Russian composer Nikolay Yakovlevich Myaskovsky’s works always had an introspective and fatalistic quality and carried the 19th-century Russian qualities of symphonic music to a new level. After Stalin’s rise to power in 1928 and the institution of Socialist Realism became the flavor of the day, Myaskovsky stopped composing for a few years and then wrote his 11th and 12th symphonies to try and follow the new style. His Symphony No. 13, however, revered back to his older style. It’s more like his 7th and 10th symphonies than the two that precede it.
Written over the early months of 1933, the symphony received its premiere in Chicago on 15 November 1934. The Chicago Symphony Orchestra, led by Frederick Stock, a long-time champion of Myaskovsky, had given the US premiere of his 12th symphony in 1932 and would go on to do the US premieres of many of his works. Stock was the Music Director of the CSO from 1905 to 1942.
The work wasn’t well received and after its premiere in Moscow in December 1934, it wasn’t played again for 60 years.
In the 1920s and ‘30s, Myaskovsky was regarded as the leading symphonic composer in the USSR. His symphonic works include 27 symphonies, 3 sinfoniettas, 2 concertos and works in other orchestral genres, 13 string quartets, 9 piano sonatas and vocal works, but no operas. The political actions of the early Soviet era inspired works such as Symphony No. 6, which looked at the events of 1917-21.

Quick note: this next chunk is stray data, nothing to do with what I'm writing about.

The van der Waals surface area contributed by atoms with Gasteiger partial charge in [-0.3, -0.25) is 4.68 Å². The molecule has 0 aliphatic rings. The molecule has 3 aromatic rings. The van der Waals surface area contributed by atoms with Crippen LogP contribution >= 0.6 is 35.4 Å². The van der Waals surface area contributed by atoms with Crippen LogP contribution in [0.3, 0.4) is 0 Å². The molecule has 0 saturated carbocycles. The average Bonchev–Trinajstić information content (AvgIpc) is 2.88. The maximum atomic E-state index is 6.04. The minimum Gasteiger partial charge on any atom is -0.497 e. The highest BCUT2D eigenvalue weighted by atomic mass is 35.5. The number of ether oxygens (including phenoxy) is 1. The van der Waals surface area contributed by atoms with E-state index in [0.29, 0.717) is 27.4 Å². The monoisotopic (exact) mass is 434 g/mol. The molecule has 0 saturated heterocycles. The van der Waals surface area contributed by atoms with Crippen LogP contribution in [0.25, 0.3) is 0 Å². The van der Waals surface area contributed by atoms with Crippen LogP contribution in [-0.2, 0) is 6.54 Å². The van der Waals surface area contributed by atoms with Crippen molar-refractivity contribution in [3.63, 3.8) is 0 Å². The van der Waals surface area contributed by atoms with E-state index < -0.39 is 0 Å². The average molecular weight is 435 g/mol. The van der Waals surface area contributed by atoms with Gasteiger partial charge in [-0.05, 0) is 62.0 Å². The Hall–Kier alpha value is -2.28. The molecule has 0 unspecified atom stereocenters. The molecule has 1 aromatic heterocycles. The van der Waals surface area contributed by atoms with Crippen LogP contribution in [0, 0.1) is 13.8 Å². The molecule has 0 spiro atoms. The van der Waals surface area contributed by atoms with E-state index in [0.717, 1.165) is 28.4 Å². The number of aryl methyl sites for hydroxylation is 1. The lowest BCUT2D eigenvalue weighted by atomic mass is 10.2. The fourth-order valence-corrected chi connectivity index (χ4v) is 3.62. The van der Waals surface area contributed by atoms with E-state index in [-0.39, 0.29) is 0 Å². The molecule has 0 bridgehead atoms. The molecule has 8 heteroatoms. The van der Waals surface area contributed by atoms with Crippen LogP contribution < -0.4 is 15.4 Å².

Symphony No. 13 is in one movement but with three contrasting sections: Andante moderato, Agitato molto e tenebroso, and Andante nostalgico. It is one of the most dissonant of Myaskovsky’s works and, at the same time, it’s considered his most individual and characteristic works.
Nikolay Yakovlevich Myaskovsky: Symphony No. 13 in B-Flat Minor, Op. 36 (Ural Youth Symphony Orchestra; Alexander Rudin, cond.)
The Ural Youth Symphony Orchestra, conducted by Alexander Rudin, takes the work with assurance. Cellist and conductor Alexander Rudin is known for his work with youth orchestras and is a professor at the Moscow Conservatory. He also has the title of People’s Artist of Russia.
Nikolay Yakovlevich Myaskovsky: Symphony No. 13 in B-Flat Minor, Op. 36
Ural Youth Symphony Orchestra
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